Dampness in the Home, Moisture Damage and How to Prevent It
22 Sep, 2015 | 205 views
A comfortable living environment and a sound structure rely on perfectly balanced moisture levels in the home. Since much of it is built from wood, some moisture in the home is necessary to prevent structural damage from dry, brittle floors, walls and framing. Too much moisture creates a different set of problems. Dampness causes mould, wood rot, and is an invitation to termite infestation.
Moisture damage can be caused by inadequate ventilation, roof leaks, or ponding water infiltrating the foundation. Condensation in the home can peel paint, compromise structural integrity and create health hazards from mould and fungus spores in living spaces. Improper drainage is another source of excessive moisture. Clogged gutters and downpipes cause ponding water. Sloping grades can draw water back toward the home where it seeps into the foundation. Plumbing leaks and roof leaks can account for even more moisture damage.
To avoid dampness issues and prevent water damage to your home, you need to eliminate the aforementioned causes by taking some preventive measures. Moisture damage isn’t always easy to see, and when it is, it’s often too late to avert expensive repairs. Here are some steps you can take to avoid moisture damage to your home.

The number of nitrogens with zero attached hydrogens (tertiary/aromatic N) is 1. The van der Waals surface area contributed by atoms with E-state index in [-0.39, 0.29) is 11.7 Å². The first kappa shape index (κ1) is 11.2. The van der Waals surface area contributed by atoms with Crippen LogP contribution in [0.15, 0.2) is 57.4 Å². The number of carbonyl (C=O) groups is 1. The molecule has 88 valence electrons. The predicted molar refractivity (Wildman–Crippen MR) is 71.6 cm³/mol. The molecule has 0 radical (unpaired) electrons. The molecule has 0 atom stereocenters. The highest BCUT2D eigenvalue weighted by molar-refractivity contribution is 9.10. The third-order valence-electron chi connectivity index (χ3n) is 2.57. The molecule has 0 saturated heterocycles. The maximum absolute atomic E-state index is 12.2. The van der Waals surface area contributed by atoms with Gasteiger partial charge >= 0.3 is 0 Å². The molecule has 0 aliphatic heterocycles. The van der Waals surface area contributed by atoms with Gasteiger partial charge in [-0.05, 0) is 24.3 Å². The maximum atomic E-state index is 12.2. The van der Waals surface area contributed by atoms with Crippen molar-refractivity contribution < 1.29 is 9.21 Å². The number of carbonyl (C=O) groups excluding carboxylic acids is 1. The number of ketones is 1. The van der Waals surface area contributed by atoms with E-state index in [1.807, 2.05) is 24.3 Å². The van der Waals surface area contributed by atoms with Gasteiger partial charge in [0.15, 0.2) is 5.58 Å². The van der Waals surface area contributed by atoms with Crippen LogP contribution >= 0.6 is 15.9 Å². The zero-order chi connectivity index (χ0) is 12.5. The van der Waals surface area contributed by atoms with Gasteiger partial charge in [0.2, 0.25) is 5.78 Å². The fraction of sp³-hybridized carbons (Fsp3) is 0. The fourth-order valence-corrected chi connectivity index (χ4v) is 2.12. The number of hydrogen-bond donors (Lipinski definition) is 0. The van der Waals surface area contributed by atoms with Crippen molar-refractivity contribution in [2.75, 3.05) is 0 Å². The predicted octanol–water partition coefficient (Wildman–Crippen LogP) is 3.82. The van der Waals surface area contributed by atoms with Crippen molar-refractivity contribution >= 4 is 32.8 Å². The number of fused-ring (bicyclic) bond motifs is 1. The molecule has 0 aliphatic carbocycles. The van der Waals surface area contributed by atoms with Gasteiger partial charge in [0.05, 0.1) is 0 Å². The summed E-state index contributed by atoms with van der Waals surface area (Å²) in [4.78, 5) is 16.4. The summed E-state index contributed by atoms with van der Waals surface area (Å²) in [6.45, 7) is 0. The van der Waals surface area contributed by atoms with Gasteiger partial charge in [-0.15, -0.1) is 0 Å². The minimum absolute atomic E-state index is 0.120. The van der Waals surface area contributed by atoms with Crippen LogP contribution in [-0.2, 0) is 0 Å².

- Clean Gutters and Downpipes – Clogged gutters and downpipes prevent water from draining away from the home. Eventually rainwater will overflow the gutters and pond at the base of your home. This can lead to seepage into the foundation. Clean debris and fallen leaves from gutters and flush out the downpipes. Gutter guards that prevent such build-up are a worthwhile investment.
- Check Roof for Loose or Damaged Shingles or Flashing – Common sites for roof leaks are around penetrations through the roof, like chimneys, vent pipes and skylights. It’s well worth employing a professional to inspect for signs of wear or leaks you may not notice.
- Check Property Gradient for Drainage – Make sure the slope of the land the house sits on draws water away from, and not back towards, the house. Some landscaping may be necessary to correct improper drainage of groundwater.
- Repair Plumbing Leaks – Pipes and fixtures are subject to leaks, particularly at joints where seals erode and crack. Replace old seals, use PVC cement to join pipe sections securely. Flush plumbing lines and septic tank.
- Avoid Over-insulating the Home – Your house needs proper ventilation in order to breathe, or else moisture gets trapped inside. The resulting condensation leads to all sorts of problems, from rust to wood rot. It’s easy to overdo it in the name of energy savings. Make sure the eaves of your attic have adequate airflow to avoid these issues.
- Check Windows and Doors for Proper Fit – Settling can set doorways out of square, leading to gaps. Window seals crack and dry out over time, allowing moisture to get in around the frames.
Replace worn or missing weather stripping, caulk gaps where necessary.
- Hire a Professional Building Inspector – You can find a lot of causes of dampness in your home, but there’s no substitute for an expert evaluation. A trained building inspector knows how to identify problem areas that the average homeowner will overlook. What you can’t see, can indeed, hurt you. Getting a ‘pro’ to check out your home can save you some very expensive repairs down the road.
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